Urban Chicken Keeping Myths

As a follow up to our article, Changing Local Backyard Chicken Ordinances, we wanted to provide you with more information that might sway those in your community who might be wary about allowing backyard flocks.

Myth 1. Chickens carry diseases communicable to humans.
Fact: The truth is that small flocks have literally no risk of avian flu transmission to humans. The 2006 Grain Report states: “When it comes to bird flu, diverse small-scale poultry is the solution, not the problem.” Centers for Disease Control (CDC) states on their website: “There is no need at present to remove a (family) flock of chickens because of concerns regarding avian flu.”

Myth 2. Chickens are too noisy.
Fact: Laying hens—at their loudest—have about the same decibel level as human conversation (60 to 70 decibels). Hens are so quiet that there have been cases of family flocks being kept for years without the next door neighbors knowing it.

To some, noise is a concern with roosters and their early-morning crowing. Many urban codes ban roosters, or only allow them to be kept with special permits. The noise level of a rooster’s crow is about the same as a barking dog; 90 decibels.

Myth 3. Chickens cause waste and odor.
Fact: A 40-pound dog generates more solid waste than 10 chickens. To be more specific, one 40-pound dog generates about .75 pounds of poop every day. Ten chickens generate about .66 pounds daily poop.

The advantage to chicken poop is that it can be used as valuable, high-nitrogen fertilizer. Unlike dog or cat poop, chicken poop can be combined with yard and leaf waste to create compost. Just as valuable, about 40% of the chicken manure is organic matter necessary for building fertile, healthy topsoil.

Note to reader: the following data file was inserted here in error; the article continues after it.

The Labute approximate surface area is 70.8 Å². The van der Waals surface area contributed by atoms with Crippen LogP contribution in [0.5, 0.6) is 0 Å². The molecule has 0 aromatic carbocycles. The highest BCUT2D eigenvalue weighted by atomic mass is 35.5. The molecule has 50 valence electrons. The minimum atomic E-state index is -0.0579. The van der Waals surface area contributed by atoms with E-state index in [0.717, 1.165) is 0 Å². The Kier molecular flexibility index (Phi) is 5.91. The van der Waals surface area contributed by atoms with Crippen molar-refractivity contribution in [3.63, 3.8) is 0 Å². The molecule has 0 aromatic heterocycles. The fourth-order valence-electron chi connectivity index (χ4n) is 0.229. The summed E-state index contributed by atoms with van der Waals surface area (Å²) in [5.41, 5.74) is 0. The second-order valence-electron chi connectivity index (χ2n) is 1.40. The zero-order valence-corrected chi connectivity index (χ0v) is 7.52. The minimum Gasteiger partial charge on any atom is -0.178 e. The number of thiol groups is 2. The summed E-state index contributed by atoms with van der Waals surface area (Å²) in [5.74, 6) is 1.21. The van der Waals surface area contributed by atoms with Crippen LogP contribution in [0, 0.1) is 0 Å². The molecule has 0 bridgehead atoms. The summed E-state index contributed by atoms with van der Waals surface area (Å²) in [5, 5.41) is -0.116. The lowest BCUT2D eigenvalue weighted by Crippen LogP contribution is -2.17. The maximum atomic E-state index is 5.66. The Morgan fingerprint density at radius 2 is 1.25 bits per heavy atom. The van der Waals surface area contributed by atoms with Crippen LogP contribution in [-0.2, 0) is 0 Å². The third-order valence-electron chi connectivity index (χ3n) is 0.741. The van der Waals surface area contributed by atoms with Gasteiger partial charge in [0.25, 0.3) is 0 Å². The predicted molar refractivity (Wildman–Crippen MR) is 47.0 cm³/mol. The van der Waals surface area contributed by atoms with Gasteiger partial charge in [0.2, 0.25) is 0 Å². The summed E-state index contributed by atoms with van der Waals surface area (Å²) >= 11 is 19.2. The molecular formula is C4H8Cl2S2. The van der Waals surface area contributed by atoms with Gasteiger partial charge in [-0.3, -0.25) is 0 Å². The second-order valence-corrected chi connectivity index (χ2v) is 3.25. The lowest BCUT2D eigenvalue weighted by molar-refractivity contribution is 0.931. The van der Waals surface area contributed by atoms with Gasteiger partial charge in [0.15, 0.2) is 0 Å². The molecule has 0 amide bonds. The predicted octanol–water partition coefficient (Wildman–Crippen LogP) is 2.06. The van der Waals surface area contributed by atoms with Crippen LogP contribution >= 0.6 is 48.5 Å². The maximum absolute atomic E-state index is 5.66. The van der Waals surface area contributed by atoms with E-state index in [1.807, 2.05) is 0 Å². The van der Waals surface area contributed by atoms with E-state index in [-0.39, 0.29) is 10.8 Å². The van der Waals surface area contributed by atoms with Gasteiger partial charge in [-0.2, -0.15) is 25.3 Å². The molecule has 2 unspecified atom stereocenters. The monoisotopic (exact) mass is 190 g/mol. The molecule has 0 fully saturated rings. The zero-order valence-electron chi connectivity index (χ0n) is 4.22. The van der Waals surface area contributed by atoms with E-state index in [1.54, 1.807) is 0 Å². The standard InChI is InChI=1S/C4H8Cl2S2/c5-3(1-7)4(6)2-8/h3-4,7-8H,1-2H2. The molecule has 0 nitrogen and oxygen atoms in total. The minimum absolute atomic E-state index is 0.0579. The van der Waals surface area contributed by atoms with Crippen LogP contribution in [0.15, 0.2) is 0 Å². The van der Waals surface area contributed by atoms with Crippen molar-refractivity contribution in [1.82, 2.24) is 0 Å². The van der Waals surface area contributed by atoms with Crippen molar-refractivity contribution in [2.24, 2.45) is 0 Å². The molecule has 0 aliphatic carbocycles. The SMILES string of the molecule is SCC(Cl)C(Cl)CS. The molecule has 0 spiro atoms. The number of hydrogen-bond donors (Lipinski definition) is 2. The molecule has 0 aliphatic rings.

Myth 4. Chickens attract predators, pests and rodents.
Fact: Predators and rodents are already living in urban areas. Wild bird feeders, pet food, gardens, fish ponds, bird baths and trash waiting to be collected all attract raccoons, foxes, rodents and flies. Chickens are voracious carnivores and will seek out and eat just about anything that moves including ticks (think Lyme disease), fleas, mosquitoes, grasshoppers, stink bugs, slugs, and even mice, baby rats and small snakes.

Myth 5. Property values will decrease.
Fact: There is not one single documented case that we know of about a next door family flock that has decreased the value of real estate. On the contrary, local foods and living green is so fashionable, that some realtors and home sellers are offering a free chicken coop with every sale.

Myth 6. Coops are ugly.
Fact: Micro-flock coop designs can be totally charming, upscale and even whimsical. Common design features include blending in with the local architectural style, matching the slope of the roof and complementing color schemes.

Myth 7. My neighbors will think I’m nuts.
Fact: You can’t control what anyone thinks, much less your neighbor.

Once folks gain more experience with the advantages and charms of chickens, most prejudice and fear evaporates; especially when you share some of those fresh, heart-healthy, good-for-you eggs from your family flock.

There is one huge advantage to family flocks that is often overlooked during chicken debates. That is their role and value in solid waste management systems. Chickens, as clucking civic workers, are biomass recyclers and can divert tons of organic matter from the trash collection and landfills.

Chickens will eat just about all kitchen “waste.” They love people food, even those “gone-by” leftovers that have seasoned in the refrigerator. Combine their manure with grass clippings, fallen leaves and garden waste, and you create compost. Composting with chicken helpers keeps tons of biomass out of municipal trash collection systems.

All this can save big time taxpayer dollars, which is especially valuable in these times of stressed municipal budgets.

Once you successfully change the hearts and minds of your community members, consider a Henny+Roo subscription for monthly deliveries of treats, supplies, and gifts. Learn more at: hennyandroo.com

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